EMERGING DISEASE PROBLEMS IN INTENSIVE RICE SYSTEMS IN AFRICA.
ENSAM, 2 place Viala, 34060 Montpellier cedex, France
Background and objectives
Rice cultivation methods are very different among African countries where rice has very different stories. Irrigation was developed several centuries ago in Egypt and in Madagascar, the two main rice producers of Africa. In West Africa, upland rice remains dominant, but irrigation systems were developed during the 30 past years. This evolution provoked new epidemics. Research projects are carried on by national and international research institutes to obtain necessary knowledge to control the main pathogenic agents. These researches concern mainly epidemiological aspects, pathogens population analysis, and plant resistance.
Results and discussion
Rice Yellow Mottle Virus is probably the most damaging pathogen in irrigated fields of West Africa. The perennial vaid rice, Oryza longistaminata, is the main source of inoculum in humid valleys of the sahelian and northern part of the savannah areas where it grows on borders fields. In these areas resistant cultivars are necessary to control the disease. In the forest area, there is no Oryza longistaminata, and cultivated rice itself is the main source of inoculum. In this region, change in cultural practices by avoiding overlap between successive crops is probably a very efficient control method. The variability of the virus appears high for serological, molecular and pathogenicity characteristics. The interest for complete resistance identified in few O. sativa and Q. glaberrima cultivars is very high and their transfer in improved cultivars is in progress .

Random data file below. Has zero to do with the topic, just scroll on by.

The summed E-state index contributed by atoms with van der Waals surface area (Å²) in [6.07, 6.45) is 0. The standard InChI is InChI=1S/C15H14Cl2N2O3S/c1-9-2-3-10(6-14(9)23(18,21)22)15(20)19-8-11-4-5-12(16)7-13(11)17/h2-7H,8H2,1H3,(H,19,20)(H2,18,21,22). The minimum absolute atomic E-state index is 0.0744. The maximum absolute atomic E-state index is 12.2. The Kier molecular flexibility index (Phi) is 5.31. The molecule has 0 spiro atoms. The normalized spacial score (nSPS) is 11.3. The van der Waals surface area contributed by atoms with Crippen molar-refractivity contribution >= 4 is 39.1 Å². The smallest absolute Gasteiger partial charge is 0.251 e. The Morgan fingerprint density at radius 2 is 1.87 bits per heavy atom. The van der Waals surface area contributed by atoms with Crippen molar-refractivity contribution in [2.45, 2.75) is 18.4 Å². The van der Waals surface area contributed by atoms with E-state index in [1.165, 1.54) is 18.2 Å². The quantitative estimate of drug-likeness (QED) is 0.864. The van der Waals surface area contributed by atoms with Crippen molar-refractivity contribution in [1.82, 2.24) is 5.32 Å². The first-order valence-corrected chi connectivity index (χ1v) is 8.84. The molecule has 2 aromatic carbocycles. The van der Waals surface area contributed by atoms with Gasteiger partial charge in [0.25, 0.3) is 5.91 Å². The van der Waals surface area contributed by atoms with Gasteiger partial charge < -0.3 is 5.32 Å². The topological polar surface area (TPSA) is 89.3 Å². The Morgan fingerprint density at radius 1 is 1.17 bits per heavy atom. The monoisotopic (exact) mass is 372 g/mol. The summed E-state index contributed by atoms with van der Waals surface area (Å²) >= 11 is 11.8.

Bacterial blight due to Xanthomonas oryzae pv oryzae is present in the sahelian area where a very susceptible alternative host, the annual wild rice, Oryza brevigulata, is common. The disease is very severe when susceptible cultivars are tested, but the complete resistance of many improved cultivars released about 15 years ago, is still efficient.
In the coldest areas of central Africa and in Madagascar, bacterial brown sheath rot is responsible of severe losses. Comparison of RFLP's of the 16S RDNA of strains isolated from diseased tissues, revealed that, in Madagascar, the epidemics are caused by bacteria belonging to a genetic group corresponding to Pseudomonas fuscovaginae . No resistance to this disease has been identified.
Rice blast disease, Magnaporthe grisea, is still an important problem in different locations. A population analysis of a collection from Ivory coast indicates that, as in most other tropical areas, the population is clonal and consists of a small number of lineages. The virulence diversity between isolates belonging to the same lineage is high and no simple combination of resistance genes efficient against all lineages has been yet identified.
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